One of Rasmussen's brothers, Arlen, came to Tanzania to help make the transition and slowly but surely, the Rasmussens found success. Their vision of establishing a Bible school has resulted in 10 schools in Tanzania, as well as Burundi and Congo. People are training in both diploma and degree programs.

His brother Steve eventually came to Africa, too, and today holds a doctorate in missions and teaches in Kenya.

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One thing Rasmussen is most proud of is their work to set up an orphanage in Rwanda after hundreds of thousands of Rwanda's Tutsis were killed in 1994 by Hutu militia.

"We've had about 500 children come through the orphanage and find relatives or other Rwandan people to adopt them," he said. "At this time, we have about 40 children living there who are older or have [acquired immune deficiency syndrome] AIDS."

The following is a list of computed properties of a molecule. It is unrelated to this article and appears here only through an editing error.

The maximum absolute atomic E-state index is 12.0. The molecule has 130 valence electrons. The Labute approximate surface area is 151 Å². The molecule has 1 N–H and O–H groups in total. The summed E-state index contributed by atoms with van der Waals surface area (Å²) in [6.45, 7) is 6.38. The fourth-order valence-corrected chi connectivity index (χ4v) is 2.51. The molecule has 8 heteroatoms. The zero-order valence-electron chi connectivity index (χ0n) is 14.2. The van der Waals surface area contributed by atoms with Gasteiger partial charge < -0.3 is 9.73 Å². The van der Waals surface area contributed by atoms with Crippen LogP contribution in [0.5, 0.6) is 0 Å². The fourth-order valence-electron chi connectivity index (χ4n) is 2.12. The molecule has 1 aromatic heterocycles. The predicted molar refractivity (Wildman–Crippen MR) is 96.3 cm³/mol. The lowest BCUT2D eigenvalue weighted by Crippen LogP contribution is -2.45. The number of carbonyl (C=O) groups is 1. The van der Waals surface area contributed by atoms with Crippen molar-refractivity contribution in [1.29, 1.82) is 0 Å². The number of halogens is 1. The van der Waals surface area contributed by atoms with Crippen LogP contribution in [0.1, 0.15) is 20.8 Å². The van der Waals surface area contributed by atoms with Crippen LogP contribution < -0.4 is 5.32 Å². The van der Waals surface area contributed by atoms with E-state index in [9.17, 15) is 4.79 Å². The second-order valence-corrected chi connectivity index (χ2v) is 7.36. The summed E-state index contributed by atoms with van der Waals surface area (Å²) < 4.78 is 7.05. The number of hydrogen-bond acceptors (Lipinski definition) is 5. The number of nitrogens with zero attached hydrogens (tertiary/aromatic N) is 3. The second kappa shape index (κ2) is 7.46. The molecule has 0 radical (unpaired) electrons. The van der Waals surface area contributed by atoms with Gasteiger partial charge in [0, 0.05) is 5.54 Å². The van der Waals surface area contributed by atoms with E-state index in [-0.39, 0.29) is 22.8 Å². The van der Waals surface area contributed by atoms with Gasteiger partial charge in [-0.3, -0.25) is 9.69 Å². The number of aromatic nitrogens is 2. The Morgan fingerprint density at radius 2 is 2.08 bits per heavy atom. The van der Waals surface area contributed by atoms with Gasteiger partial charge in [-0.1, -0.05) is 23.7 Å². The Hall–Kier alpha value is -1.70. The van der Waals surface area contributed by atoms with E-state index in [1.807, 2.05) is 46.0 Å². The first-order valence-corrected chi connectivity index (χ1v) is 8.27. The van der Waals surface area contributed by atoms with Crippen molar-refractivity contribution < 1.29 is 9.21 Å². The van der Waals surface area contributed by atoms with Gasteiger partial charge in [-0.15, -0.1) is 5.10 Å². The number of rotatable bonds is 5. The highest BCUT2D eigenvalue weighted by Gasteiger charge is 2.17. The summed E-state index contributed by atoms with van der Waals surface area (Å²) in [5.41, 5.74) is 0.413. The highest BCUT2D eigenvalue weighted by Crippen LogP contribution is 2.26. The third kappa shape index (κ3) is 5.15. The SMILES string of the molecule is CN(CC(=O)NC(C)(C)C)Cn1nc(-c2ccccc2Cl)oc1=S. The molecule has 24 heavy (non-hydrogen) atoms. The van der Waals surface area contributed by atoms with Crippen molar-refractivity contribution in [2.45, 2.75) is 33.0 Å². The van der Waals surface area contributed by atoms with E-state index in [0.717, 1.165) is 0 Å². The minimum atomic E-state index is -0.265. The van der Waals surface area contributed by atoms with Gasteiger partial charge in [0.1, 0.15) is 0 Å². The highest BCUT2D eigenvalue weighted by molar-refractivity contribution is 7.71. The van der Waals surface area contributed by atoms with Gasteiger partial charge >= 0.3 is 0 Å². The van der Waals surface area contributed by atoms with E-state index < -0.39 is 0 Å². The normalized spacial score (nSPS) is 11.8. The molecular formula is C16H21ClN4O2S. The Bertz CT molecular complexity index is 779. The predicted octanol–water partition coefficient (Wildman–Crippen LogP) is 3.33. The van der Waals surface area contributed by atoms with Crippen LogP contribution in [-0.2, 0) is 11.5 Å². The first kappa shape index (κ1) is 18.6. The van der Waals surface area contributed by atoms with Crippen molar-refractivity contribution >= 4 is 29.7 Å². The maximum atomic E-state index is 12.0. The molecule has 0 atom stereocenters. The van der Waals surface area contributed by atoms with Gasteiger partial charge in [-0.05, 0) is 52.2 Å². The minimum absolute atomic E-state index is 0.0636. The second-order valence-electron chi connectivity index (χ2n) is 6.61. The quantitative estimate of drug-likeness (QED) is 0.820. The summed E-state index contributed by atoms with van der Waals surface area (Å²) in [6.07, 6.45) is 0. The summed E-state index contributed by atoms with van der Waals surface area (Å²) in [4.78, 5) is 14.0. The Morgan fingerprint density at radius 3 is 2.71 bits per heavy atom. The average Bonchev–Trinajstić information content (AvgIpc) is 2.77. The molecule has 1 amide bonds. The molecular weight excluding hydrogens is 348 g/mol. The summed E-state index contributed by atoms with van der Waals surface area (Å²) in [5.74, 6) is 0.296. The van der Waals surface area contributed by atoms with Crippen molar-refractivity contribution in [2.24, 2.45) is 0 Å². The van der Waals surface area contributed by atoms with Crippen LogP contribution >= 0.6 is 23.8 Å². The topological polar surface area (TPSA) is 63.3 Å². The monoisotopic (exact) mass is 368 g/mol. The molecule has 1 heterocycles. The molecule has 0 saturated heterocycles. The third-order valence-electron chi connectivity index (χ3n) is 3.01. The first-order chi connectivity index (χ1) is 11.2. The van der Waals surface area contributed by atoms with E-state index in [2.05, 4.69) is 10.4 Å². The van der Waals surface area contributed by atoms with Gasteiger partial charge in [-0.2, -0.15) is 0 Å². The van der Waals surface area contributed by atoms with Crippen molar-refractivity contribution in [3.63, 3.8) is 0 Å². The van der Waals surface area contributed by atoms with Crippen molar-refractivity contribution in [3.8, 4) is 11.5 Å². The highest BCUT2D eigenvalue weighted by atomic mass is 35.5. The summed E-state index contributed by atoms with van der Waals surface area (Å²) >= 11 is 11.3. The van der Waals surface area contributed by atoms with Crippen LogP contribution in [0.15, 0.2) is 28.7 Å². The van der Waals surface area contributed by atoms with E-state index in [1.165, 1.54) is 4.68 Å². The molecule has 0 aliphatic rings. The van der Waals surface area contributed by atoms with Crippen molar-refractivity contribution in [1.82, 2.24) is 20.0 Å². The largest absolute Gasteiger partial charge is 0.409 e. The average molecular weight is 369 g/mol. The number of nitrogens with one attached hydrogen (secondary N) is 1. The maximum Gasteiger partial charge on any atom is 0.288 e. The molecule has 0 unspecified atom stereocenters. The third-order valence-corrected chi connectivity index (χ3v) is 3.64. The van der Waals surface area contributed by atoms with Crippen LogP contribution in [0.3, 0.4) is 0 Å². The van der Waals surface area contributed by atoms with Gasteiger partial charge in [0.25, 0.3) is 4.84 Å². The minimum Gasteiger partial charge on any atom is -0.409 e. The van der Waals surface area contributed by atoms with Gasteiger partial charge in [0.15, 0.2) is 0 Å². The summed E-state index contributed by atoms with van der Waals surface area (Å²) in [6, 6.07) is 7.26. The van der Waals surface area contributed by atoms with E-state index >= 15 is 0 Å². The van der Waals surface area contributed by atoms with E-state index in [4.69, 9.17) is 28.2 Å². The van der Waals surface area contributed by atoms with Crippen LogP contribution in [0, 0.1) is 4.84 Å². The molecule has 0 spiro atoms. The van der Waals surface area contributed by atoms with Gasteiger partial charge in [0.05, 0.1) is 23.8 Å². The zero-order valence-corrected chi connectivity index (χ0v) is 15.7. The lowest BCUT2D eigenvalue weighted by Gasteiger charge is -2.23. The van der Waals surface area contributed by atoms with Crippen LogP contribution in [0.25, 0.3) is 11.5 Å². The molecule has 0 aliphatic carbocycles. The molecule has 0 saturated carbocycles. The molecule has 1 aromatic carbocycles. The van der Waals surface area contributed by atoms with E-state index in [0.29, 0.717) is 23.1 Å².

They also worked with a group called the Penticostal Evangelistic Fellowship of Africa (PEFA), starting churches in areas where there are none. In Tanzania, 500 churches have been started, with similar success in Berundi.

"In Berundi we've had a church revival, but haven't seen it in Rwanda," Rasmussen said. "Other churches have seen growth there."

The Rasmussens also helped refugees and Karen, especially, works with women in the country.

"She has been as supportive as a wife can be," Rasmussen said.

The work of missionaries is important, Rasmussen explained, because much of Africa has never heard the gospel of Christ.

"Our focus is to give everyone an opportunity to hear the gospel - and make their own choice," he said. "Others have learned that Christianity is evil, or the great Satan. We strive to make the gospel understandable to the world so people can choose to follow Christ or not to follow Christ.